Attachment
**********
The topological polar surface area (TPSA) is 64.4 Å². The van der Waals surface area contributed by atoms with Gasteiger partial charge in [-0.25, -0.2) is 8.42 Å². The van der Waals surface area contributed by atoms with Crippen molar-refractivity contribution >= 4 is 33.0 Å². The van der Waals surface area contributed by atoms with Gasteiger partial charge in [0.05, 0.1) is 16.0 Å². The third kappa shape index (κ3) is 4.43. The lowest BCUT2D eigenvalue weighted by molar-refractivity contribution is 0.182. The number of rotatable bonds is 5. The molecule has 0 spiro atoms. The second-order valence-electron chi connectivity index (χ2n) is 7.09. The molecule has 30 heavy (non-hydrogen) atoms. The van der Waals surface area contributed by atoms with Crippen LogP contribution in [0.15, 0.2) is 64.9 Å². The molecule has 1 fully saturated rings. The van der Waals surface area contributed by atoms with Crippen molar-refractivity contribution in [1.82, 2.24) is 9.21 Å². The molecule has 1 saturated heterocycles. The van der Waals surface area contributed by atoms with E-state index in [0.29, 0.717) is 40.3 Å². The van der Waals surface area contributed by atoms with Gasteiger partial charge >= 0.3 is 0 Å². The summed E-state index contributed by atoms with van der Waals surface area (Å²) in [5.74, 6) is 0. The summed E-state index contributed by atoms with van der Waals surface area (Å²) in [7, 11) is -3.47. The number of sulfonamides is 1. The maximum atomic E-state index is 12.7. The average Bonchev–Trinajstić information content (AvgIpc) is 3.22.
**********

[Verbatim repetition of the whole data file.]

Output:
The topological polar surface area (TPSA) is 64.4 Å². The van der Waals surface area contributed by atoms with Gasteiger partial charge in [-0.25, -0.2) is 8.42 Å². The van der Waals surface area contributed by atoms with Crippen molar-refractivity contribution >= 4 is 33.0 Å². The van der Waals surface area contributed by atoms with Gasteiger partial charge in [0.05, 0.1) is 16.0 Å². The third kappa shape index (κ3) is 4.43. The lowest BCUT2D eigenvalue weighted by molar-refractivity contribution is 0.182. The number of rotatable bonds is 5. The molecule has 0 spiro atoms. The second-order valence-electron chi connectivity index (χ2n) is 7.09. The molecule has 30 heavy (non-hydrogen) atoms. The van der Waals surface area contributed by atoms with Crippen LogP contribution in [0.15, 0.2) is 64.9 Å². The molecule has 1 fully saturated rings. The van der Waals surface area contributed by atoms with Crippen molar-refractivity contribution in [1.82, 2.24) is 9.21 Å². The molecule has 1 saturated heterocycles. The van der Waals surface area contributed by atoms with E-state index in [0.29, 0.717) is 40.3 Å². The van der Waals surface area contributed by atoms with Gasteiger partial charge >= 0.3 is 0 Å². The summed E-state index contributed by atoms with van der Waals surface area (Å²) in [5.74, 6) is 0. The summed E-state index contributed by atoms with van der Waals surface area (Å²) in [7, 11) is -3.47. The number of sulfonamides is 1. The maximum atomic E-state index is 12.7. The average Bonchev–Trinajstić information content (AvgIpc) is 3.22.